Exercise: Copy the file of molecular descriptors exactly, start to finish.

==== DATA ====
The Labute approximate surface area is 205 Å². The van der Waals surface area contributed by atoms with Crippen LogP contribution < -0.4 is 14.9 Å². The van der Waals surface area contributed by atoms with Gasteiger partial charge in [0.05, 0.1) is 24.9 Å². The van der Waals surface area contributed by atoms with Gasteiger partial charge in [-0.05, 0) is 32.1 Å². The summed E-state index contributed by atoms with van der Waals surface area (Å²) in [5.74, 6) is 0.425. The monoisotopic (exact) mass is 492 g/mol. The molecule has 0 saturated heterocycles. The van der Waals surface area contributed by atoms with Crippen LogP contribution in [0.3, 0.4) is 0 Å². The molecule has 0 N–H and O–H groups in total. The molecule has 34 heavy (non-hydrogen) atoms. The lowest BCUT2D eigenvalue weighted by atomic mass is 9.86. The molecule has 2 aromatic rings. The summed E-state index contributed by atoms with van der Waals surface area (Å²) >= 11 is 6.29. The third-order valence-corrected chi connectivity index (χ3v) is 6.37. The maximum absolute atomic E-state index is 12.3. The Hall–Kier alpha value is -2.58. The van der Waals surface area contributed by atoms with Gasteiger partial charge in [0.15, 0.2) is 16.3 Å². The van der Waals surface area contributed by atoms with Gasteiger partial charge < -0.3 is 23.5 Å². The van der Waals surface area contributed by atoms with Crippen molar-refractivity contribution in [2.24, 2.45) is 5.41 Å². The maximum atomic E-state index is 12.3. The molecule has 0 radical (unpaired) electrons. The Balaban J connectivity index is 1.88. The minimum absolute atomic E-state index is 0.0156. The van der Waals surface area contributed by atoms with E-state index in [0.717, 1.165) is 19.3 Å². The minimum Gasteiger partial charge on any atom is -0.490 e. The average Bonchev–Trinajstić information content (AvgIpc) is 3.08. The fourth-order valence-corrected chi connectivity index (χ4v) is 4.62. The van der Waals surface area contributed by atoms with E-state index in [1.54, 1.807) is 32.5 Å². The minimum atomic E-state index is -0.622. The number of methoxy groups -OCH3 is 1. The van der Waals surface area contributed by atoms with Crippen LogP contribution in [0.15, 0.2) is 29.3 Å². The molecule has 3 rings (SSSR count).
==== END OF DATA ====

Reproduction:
The Labute approximate surface area is 205 Å². The van der Waals surface area contributed by atoms with Crippen LogP contribution < -0.4 is 14.9 Å². The van der Waals surface area contributed by atoms with Gasteiger partial charge in [0.05, 0.1) is 24.9 Å². The van der Waals surface area contributed by atoms with Gasteiger partial charge in [-0.05, 0) is 32.1 Å². The summed E-state index contributed by atoms with van der Waals surface area (Å²) in [5.74, 6) is 0.425. The monoisotopic (exact) mass is 492 g/mol. The molecule has 0 saturated heterocycles. The van der Waals surface area contributed by atoms with Crippen LogP contribution in [0.3, 0.4) is 0 Å². The molecule has 0 N–H and O–H groups in total. The molecule has 34 heavy (non-hydrogen) atoms. The lowest BCUT2D eigenvalue weighted by atomic mass is 9.86. The molecule has 2 aromatic rings. The summed E-state index contributed by atoms with van der Waals surface area (Å²) >= 11 is 6.29. The third-order valence-corrected chi connectivity index (χ3v) is 6.37. The maximum absolute atomic E-state index is 12.3. The Hall–Kier alpha value is -2.58. The van der Waals surface area contributed by atoms with Gasteiger partial charge in [0.15, 0.2) is 16.3 Å². The van der Waals surface area contributed by atoms with Gasteiger partial charge < -0.3 is 23.5 Å². The van der Waals surface area contributed by atoms with Crippen molar-refractivity contribution in [2.24, 2.45) is 5.41 Å². The maximum atomic E-state index is 12.3. The molecule has 0 radical (unpaired) electrons. The Balaban J connectivity index is 1.88. The minimum absolute atomic E-state index is 0.0156. The van der Waals surface area contributed by atoms with E-state index in [0.717, 1.165) is 19.3 Å². The minimum Gasteiger partial charge on any atom is -0.490 e. The average Bonchev–Trinajstić information content (AvgIpc) is 3.08. The fourth-order valence-corrected chi connectivity index (χ4v) is 4.62. The van der Waals surface area contributed by atoms with E-state index in [1.54, 1.807) is 32.5 Å². The minimum atomic E-state index is -0.622. The number of methoxy groups -OCH3 is 1. The van der Waals surface area contributed by atoms with Crippen LogP contribution in [0.15, 0.2) is 29.3 Å². The molecule has 3 rings (SSSR count).